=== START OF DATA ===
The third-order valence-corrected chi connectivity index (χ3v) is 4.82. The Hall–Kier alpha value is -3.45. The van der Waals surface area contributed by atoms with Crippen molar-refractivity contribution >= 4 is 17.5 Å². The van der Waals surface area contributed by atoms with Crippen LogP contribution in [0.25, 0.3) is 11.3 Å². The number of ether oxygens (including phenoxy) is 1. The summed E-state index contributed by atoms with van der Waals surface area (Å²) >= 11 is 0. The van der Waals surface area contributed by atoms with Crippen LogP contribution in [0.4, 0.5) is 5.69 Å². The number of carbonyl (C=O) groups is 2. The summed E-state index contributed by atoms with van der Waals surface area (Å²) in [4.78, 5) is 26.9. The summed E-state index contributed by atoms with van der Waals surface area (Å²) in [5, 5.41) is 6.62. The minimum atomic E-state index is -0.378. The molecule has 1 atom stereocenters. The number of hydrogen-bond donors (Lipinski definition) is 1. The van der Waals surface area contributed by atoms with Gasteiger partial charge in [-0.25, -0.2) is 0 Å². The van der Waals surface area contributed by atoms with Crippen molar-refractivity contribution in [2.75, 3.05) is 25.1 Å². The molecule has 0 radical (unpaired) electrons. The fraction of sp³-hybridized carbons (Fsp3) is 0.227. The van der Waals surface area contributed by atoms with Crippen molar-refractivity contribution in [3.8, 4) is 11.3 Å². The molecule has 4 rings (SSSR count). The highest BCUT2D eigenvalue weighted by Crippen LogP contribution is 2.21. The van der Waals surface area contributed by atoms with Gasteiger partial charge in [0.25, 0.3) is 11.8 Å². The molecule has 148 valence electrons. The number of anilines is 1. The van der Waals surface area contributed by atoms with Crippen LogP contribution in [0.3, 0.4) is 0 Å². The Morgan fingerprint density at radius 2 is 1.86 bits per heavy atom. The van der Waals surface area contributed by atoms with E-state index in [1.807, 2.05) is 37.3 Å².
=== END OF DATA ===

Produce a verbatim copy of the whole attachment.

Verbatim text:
The third-order valence-corrected chi connectivity index (χ3v) is 4.82. The Hall–Kier alpha value is -3.45. The van der Waals surface area contributed by atoms with Crippen molar-refractivity contribution >= 4 is 17.5 Å². The van der Waals surface area contributed by atoms with Crippen LogP contribution in [0.25, 0.3) is 11.3 Å². The number of ether oxygens (including phenoxy) is 1. The summed E-state index contributed by atoms with van der Waals surface area (Å²) >= 11 is 0. The van der Waals surface area contributed by atoms with Crippen LogP contribution in [0.4, 0.5) is 5.69 Å². The number of carbonyl (C=O) groups is 2. The summed E-state index contributed by atoms with van der Waals surface area (Å²) in [4.78, 5) is 26.9. The summed E-state index contributed by atoms with van der Waals surface area (Å²) in [5, 5.41) is 6.62. The minimum atomic E-state index is -0.378. The molecule has 1 atom stereocenters. The number of hydrogen-bond donors (Lipinski definition) is 1. The van der Waals surface area contributed by atoms with Gasteiger partial charge in [-0.25, -0.2) is 0 Å². The van der Waals surface area contributed by atoms with Crippen molar-refractivity contribution in [2.75, 3.05) is 25.1 Å². The molecule has 0 radical (unpaired) electrons. The fraction of sp³-hybridized carbons (Fsp3) is 0.227. The van der Waals surface area contributed by atoms with Crippen molar-refractivity contribution in [3.8, 4) is 11.3 Å². The molecule has 4 rings (SSSR count). The highest BCUT2D eigenvalue weighted by Crippen LogP contribution is 2.21. The van der Waals surface area contributed by atoms with Gasteiger partial charge in [0.25, 0.3) is 11.8 Å². The molecule has 148 valence electrons. The number of anilines is 1. The van der Waals surface area contributed by atoms with Crippen LogP contribution in [0.3, 0.4) is 0 Å². The Morgan fingerprint density at radius 2 is 1.86 bits per heavy atom. The van der Waals surface area contributed by atoms with E-state index in [1.807, 2.05) is 37.3 Å².